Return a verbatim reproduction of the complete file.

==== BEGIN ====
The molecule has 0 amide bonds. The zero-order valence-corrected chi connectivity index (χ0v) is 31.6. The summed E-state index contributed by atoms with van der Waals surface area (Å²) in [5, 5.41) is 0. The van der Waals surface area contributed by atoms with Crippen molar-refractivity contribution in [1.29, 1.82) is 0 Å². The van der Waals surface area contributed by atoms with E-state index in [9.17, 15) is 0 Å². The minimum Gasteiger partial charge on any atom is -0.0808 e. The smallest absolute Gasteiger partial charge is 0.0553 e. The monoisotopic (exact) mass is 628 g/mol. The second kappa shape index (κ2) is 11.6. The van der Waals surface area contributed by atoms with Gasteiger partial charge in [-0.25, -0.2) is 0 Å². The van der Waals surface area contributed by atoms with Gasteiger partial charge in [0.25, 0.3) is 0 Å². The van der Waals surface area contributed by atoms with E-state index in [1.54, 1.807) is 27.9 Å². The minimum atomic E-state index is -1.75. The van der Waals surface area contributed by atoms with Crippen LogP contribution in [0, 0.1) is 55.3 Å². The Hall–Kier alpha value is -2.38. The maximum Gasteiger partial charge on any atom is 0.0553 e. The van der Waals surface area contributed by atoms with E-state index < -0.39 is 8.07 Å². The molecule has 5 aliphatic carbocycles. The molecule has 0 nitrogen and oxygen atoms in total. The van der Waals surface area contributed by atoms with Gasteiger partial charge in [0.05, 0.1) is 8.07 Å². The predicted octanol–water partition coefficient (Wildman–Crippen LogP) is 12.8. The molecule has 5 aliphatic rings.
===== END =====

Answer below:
The molecule has 0 amide bonds. The zero-order valence-corrected chi connectivity index (χ0v) is 31.6. The summed E-state index contributed by atoms with van der Waals surface area (Å²) in [5, 5.41) is 0. The van der Waals surface area contributed by atoms with Crippen molar-refractivity contribution in [1.29, 1.82) is 0 Å². The van der Waals surface area contributed by atoms with E-state index in [9.17, 15) is 0 Å². The minimum Gasteiger partial charge on any atom is -0.0808 e. The smallest absolute Gasteiger partial charge is 0.0553 e. The monoisotopic (exact) mass is 628 g/mol. The second kappa shape index (κ2) is 11.6. The van der Waals surface area contributed by atoms with Gasteiger partial charge in [-0.25, -0.2) is 0 Å². The van der Waals surface area contributed by atoms with Gasteiger partial charge in [0.25, 0.3) is 0 Å². The van der Waals surface area contributed by atoms with E-state index in [1.54, 1.807) is 27.9 Å². The minimum atomic E-state index is -1.75. The van der Waals surface area contributed by atoms with Crippen LogP contribution in [0, 0.1) is 55.3 Å². The Hall–Kier alpha value is -2.38. The maximum Gasteiger partial charge on any atom is 0.0553 e. The van der Waals surface area contributed by atoms with E-state index < -0.39 is 8.07 Å². The molecule has 5 aliphatic carbocycles. The molecule has 0 nitrogen and oxygen atoms in total. The van der Waals surface area contributed by atoms with Gasteiger partial charge in [0.05, 0.1) is 8.07 Å². The predicted octanol–water partition coefficient (Wildman–Crippen LogP) is 12.8. The molecule has 5 aliphatic rings.